A local councillor has expressed concerns that plans to remove street lights from back alleyways throughout Derry could lead to increased incidents of anti-social behaviour and illegal dumping.
In a statement to the Derry News the Department for Infrastructure (DfI) confirmed that, in line with its current lighting policy, “rear footpaths will generally not be lit”. It also said that 300 defective lights have to be replaced throughout the council area.
Independent Unionist Alderman, Maurice Devenney, believes this will be problematic and could undo the positive work of councillors who fought to have street lights installed at anti-social behaviour hotspots across the city.
He commented: “During this process it has become clear that lights in back alleyways will be removed. We as public representatives over the years have fought for alleyways to be lit up to prevent anti-social behaviour, and this prevented a lot of this type of behaviour.
“I believe it is important that these lights are retained, we have a very big issue, I know community wardens and the PSNI do a good job but they are stretched to the limit, and at times it can be difficult to get them there.
“These lights are also giving the public peace of mind that their alleyways are lit up and there is no skulduggery going on.
“At the last full council meeting I proposed that we bring the DfI in to discuss these issues and when I raised it there were concerns from councillors across the chamber regarding this issue.”
The removal of street lights has begun to cause problems in certain areas. Ellen Feeney, from Baranailt Park in Claudy, said the DfI removed lamp posts from the rear of her property without notification at the end of December.
It is part of the DfI’s drive to upgrade street lights, however, while new lamp posts were installed at the front of properties, the original lamp posts were removed to the rear which was the way many residents accessed their homes.
It has made it extremely difficult for her husband, who uses a wheelchair, to access their home as the area is now cast in darkness and the footpaths are already difficult to negotiate.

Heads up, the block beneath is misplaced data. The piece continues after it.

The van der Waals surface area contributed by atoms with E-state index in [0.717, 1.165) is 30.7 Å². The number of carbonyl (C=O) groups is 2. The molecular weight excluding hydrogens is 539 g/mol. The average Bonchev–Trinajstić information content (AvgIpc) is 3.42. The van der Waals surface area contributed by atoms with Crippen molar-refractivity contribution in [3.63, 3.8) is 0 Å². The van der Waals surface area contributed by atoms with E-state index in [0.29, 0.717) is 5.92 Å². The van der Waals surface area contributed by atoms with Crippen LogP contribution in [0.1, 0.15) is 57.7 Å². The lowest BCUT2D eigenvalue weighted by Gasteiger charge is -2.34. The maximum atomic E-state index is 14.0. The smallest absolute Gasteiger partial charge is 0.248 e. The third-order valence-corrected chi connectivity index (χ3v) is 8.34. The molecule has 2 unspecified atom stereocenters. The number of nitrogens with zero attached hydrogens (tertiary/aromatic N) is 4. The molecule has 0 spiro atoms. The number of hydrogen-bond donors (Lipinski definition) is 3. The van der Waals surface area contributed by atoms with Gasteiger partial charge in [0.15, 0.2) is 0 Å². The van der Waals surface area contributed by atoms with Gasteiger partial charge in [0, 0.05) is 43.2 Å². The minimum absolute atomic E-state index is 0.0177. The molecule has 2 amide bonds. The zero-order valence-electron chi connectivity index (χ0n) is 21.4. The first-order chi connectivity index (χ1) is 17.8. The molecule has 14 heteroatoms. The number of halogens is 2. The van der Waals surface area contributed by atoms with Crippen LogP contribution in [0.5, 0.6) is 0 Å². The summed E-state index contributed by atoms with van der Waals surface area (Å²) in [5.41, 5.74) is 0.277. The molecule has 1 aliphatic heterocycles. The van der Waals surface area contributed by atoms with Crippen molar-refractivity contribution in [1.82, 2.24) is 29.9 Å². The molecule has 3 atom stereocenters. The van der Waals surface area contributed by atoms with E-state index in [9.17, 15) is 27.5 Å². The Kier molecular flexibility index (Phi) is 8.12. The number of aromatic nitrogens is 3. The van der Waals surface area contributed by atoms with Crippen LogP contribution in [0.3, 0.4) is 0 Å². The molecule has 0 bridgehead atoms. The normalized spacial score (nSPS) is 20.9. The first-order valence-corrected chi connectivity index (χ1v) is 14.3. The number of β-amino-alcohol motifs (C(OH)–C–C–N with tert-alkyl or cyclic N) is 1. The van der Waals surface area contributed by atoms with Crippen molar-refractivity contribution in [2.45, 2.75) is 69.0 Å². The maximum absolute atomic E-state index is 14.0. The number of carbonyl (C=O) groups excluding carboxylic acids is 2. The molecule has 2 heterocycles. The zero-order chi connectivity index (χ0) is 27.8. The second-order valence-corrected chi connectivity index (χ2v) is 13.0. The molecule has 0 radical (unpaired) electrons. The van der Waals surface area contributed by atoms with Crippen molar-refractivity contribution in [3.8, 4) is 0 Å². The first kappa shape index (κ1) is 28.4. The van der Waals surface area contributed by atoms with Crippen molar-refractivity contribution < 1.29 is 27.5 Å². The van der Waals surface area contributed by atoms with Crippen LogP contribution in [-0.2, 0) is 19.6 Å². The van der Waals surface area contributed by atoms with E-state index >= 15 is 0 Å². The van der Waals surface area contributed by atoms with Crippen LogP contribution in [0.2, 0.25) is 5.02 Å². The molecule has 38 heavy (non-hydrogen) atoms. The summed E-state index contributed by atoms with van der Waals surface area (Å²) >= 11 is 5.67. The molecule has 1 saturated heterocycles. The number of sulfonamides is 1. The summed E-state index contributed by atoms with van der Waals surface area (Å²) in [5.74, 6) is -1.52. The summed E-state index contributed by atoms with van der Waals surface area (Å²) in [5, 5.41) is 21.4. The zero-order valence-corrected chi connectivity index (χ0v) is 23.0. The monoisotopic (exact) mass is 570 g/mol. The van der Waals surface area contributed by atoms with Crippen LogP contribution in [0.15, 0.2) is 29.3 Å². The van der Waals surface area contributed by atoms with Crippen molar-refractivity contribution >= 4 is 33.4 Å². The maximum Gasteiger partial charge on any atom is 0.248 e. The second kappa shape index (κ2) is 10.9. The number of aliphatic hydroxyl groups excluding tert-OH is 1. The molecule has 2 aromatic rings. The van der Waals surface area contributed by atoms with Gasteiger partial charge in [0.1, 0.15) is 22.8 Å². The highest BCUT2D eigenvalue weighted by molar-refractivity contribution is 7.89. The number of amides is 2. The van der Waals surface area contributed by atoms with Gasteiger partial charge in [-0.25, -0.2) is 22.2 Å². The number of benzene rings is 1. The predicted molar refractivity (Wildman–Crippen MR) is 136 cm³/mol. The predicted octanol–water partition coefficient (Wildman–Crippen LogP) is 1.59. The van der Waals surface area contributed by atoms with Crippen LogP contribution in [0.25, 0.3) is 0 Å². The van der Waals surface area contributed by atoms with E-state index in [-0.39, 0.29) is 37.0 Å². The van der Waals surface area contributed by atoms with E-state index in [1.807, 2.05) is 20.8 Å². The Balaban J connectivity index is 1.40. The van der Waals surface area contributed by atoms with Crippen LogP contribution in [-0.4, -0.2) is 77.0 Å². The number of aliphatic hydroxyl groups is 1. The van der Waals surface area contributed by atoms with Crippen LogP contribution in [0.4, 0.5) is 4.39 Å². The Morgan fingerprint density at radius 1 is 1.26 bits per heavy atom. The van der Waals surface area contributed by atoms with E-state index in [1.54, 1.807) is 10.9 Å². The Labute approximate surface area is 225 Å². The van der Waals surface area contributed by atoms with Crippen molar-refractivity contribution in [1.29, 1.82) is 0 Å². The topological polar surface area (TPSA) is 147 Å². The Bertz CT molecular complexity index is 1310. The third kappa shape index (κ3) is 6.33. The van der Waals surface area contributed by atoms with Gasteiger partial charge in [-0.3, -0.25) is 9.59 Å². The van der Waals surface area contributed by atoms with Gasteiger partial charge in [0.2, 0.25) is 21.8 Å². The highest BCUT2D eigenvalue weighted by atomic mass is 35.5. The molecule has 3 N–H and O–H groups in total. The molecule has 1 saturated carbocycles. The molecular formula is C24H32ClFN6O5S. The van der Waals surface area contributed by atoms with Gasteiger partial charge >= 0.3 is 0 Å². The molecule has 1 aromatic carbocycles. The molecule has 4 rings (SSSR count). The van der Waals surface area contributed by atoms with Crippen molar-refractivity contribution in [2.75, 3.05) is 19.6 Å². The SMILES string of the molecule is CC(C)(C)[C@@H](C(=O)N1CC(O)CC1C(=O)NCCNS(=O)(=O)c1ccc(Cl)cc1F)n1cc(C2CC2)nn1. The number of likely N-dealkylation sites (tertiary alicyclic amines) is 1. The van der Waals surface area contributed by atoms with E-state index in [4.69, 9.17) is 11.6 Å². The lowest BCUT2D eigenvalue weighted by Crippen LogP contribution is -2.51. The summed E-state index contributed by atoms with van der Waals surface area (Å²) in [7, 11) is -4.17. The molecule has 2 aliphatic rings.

Mrs Feeney said the removal of street lights from the back entrance has affected elderly residents and led to increased anti-social behaviour with youths congregating in the area to consume alcohol.
“Everybody in here used the back because it’s nearer to the shops. My husband isn’t mobile, we use a wheelchair for him and we can’t get in the back way now because it’s too dark.
“Because his wheelchair is customised for him because he’s quite a big man we were able to manage it better in the back gate. The footpaths are already dangerous because the wheelchair gets caught and can run away from you.
“It’s creating havoc, we have a lot of elderly people here and a number of people who are unwell. There are bars open nearby over the weekend which causes other problems and the smoking area is close to the houses, if there’s a row and it escalates it comes down in the back.
“Young ones are also out engaging in anti-social behaviour - it means people are afraid to come out now.
“It’s affecting the entire housing estate, they’re all up in arms about it, raging, and everyone has signed a petition to get this problem resolved.”
300 defective lights
A DfI spokesperson explained that when replacing old street lighting systems, the Department aims to design and install new street lighting to comply with current standards and policy.
“This often results in the replacement lights being installed at different locations, or lights may be removed completely if the location does not warrant renewed lighting under current policy,” he said.
“The Department’s current street lighting policy states that rear footpaths will generally not be lit where there is an alternative illuminated route to the property. This policy applies to all estates across Northern Ireland where DfI Roads is responsible for street lighting.
“At Baranailt Park, a footpath to the rear of the houses was originally illuminated with 6 lights. Given that the front of these houses is illuminated the lights to the rear were removed and not replaced in line with policy.
“There are currently 300 street lighting defects with our contractor for repair across the Derry/Strabane District council area. Repair times can vary depending on the nature of the defect involved, which can range from simple repairs such as lamp replacement through to more extensive operations such as replacing a street light column and cabling following collision damage,” he added.
The public can help the Department by reporting defective street lights online at www.nidirect.gov.uk/services/report-street-light-fault
Photo: Damaged footpaths at Baramailt Park in Claudy - the area where anti-social youths have been gathering.
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